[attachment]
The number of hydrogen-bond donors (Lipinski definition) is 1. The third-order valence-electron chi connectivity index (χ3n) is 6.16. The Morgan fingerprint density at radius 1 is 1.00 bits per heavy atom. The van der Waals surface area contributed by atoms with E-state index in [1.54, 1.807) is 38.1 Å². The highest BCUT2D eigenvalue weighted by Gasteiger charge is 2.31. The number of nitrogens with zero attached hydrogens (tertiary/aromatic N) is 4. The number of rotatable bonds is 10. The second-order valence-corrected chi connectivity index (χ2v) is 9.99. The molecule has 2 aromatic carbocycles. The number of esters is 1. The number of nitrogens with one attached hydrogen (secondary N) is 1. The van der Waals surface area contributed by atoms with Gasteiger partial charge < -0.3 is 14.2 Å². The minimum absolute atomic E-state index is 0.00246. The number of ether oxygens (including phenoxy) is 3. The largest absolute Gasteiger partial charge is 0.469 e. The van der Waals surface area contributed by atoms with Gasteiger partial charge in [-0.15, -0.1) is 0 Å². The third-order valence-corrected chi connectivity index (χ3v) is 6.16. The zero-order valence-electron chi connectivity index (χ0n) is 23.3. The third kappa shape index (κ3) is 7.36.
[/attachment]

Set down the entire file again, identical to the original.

The number of hydrogen-bond donors (Lipinski definition) is 1. The third-order valence-electron chi connectivity index (χ3n) is 6.16. The Morgan fingerprint density at radius 1 is 1.00 bits per heavy atom. The van der Waals surface area contributed by atoms with E-state index in [1.54, 1.807) is 38.1 Å². The highest BCUT2D eigenvalue weighted by Gasteiger charge is 2.31. The number of nitrogens with zero attached hydrogens (tertiary/aromatic N) is 4. The number of rotatable bonds is 10. The second-order valence-corrected chi connectivity index (χ2v) is 9.99. The molecule has 2 aromatic carbocycles. The number of esters is 1. The number of nitrogens with one attached hydrogen (secondary N) is 1. The van der Waals surface area contributed by atoms with Gasteiger partial charge < -0.3 is 14.2 Å². The minimum absolute atomic E-state index is 0.00246. The number of ether oxygens (including phenoxy) is 3. The largest absolute Gasteiger partial charge is 0.469 e. The van der Waals surface area contributed by atoms with Gasteiger partial charge in [-0.15, -0.1) is 0 Å². The third-order valence-corrected chi connectivity index (χ3v) is 6.16. The zero-order valence-electron chi connectivity index (χ0n) is 23.3. The third kappa shape index (κ3) is 7.36.